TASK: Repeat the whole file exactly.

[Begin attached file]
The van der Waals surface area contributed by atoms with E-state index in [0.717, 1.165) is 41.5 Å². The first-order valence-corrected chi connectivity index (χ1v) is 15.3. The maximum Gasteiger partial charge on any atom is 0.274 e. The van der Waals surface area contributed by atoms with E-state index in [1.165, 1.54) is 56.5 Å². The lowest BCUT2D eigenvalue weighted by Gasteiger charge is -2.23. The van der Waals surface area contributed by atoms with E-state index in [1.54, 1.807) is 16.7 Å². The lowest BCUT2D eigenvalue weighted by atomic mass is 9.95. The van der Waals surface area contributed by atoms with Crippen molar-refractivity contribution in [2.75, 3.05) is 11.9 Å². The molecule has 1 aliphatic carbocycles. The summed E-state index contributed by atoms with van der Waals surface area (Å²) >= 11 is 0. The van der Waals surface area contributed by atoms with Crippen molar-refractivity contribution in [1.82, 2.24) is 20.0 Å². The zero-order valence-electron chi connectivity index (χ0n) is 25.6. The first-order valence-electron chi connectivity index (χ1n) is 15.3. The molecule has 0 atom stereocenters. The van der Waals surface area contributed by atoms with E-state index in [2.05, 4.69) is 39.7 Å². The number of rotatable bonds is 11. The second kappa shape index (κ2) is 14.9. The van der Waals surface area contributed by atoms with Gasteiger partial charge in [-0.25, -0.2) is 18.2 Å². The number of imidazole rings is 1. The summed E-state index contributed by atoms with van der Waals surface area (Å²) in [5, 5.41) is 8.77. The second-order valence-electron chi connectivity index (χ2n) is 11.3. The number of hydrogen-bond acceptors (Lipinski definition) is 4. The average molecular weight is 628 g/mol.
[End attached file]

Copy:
The van der Waals surface area contributed by atoms with E-state index in [0.717, 1.165) is 41.5 Å². The first-order valence-corrected chi connectivity index (χ1v) is 15.3. The maximum Gasteiger partial charge on any atom is 0.274 e. The van der Waals surface area contributed by atoms with E-state index in [1.165, 1.54) is 56.5 Å². The lowest BCUT2D eigenvalue weighted by Gasteiger charge is -2.23. The van der Waals surface area contributed by atoms with E-state index in [1.54, 1.807) is 16.7 Å². The lowest BCUT2D eigenvalue weighted by atomic mass is 9.95. The van der Waals surface area contributed by atoms with Crippen molar-refractivity contribution in [2.75, 3.05) is 11.9 Å². The molecule has 1 aliphatic carbocycles. The summed E-state index contributed by atoms with van der Waals surface area (Å²) >= 11 is 0. The van der Waals surface area contributed by atoms with Crippen molar-refractivity contribution in [1.82, 2.24) is 20.0 Å². The zero-order valence-electron chi connectivity index (χ0n) is 25.6. The first-order valence-electron chi connectivity index (χ1n) is 15.3. The molecule has 0 atom stereocenters. The van der Waals surface area contributed by atoms with E-state index in [2.05, 4.69) is 39.7 Å². The number of rotatable bonds is 11. The second kappa shape index (κ2) is 14.9. The van der Waals surface area contributed by atoms with Gasteiger partial charge in [-0.25, -0.2) is 18.2 Å². The number of imidazole rings is 1. The summed E-state index contributed by atoms with van der Waals surface area (Å²) in [5, 5.41) is 8.77. The second-order valence-electron chi connectivity index (χ2n) is 11.3. The number of hydrogen-bond acceptors (Lipinski definition) is 4. The average molecular weight is 628 g/mol.